- My thanks to Shelley for her contribution of this article to our
Actualization of Giftedness:
Effects of Perceptions in Gifted Adolescents
by Shelley Fahlman
University of Regina
November 21, 2000
One of the most familiar markers of adolescence is the cognitive
concept of the personal fable - the part of adolescent egocentrism involving
an adolescent's sense of uniquenessÔ (Santrock, 2001, p. 134) -which
includes the adolescent's belief that no one can understand how they really
feel due to his or her exceptionality. This perception is usually a
misleading one for adolescents. Although this idea is commonly discussed
within the psychological sphere, questions about the adolescents who
actually are part of an exceptional group are rarely asked. If the field of
research on adolescent psychology is historically new, then the research on
gifted adolescents is even newer. Aside from the ongoing debate about what
giftedness really is, researchers and educators are also divided on the most
effective way to educate and counsel this group. Without a clear consensus
on what the concept of giftedness is, it is difficult to know how to
approach this group as a whole, much less the short but eminent
developmental period of adolescence. This paper examines the literature on
giftedness and problems of gifted adolescents. It first provides a short
description of what giftedness is and how it manifests in adolescence. It
reviews the implications of present research, especially in regards to the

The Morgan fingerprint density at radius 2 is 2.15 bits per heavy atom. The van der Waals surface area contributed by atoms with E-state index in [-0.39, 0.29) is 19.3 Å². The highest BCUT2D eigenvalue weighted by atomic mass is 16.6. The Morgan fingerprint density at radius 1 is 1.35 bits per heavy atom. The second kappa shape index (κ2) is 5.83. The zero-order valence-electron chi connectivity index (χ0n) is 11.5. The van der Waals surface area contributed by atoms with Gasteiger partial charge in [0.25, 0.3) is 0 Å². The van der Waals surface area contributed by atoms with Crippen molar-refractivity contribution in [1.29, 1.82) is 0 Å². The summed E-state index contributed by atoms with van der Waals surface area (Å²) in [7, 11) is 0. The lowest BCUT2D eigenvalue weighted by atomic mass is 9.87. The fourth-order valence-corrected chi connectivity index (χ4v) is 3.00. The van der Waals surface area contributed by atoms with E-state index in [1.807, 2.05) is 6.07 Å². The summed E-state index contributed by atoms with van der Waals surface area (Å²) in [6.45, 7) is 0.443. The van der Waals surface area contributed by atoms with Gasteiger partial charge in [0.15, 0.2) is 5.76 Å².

actualization of giftedness. Though they are a group with high potential
for actualization of their talents, gifted adolescents face some of the most
challenging obstacles due to the lack of understanding of giftedness,
giftedness in adolescence, and approaches to the developmental changes of
this group. Specifically, this paper focuses on the developmental changes
in gifted students' self-perception and perception of the world. After
illustrating the importance of adolescence in gifted individuals and the
importance of the gifted individuals' perceptions, I propose a study
intended to further our knowledge and understanding of this valuable group.
What is Giftedness?
It is difficult to come up with a single definition of what it means to
be gifted. Stereotypically one may think of the intellectually advanced
young child with thick glasses who is versed in molecular physics yet cannot
drive a car. The picture that is often painted of gifted people can be
boring, unflattering, or even cruel. As Delisle (1992) points out, it is
understandable why gifted children, when told of their label, often
categorically deny it: "Gifted?" they say, "Not me. I'm just a regular kid." (p. 31)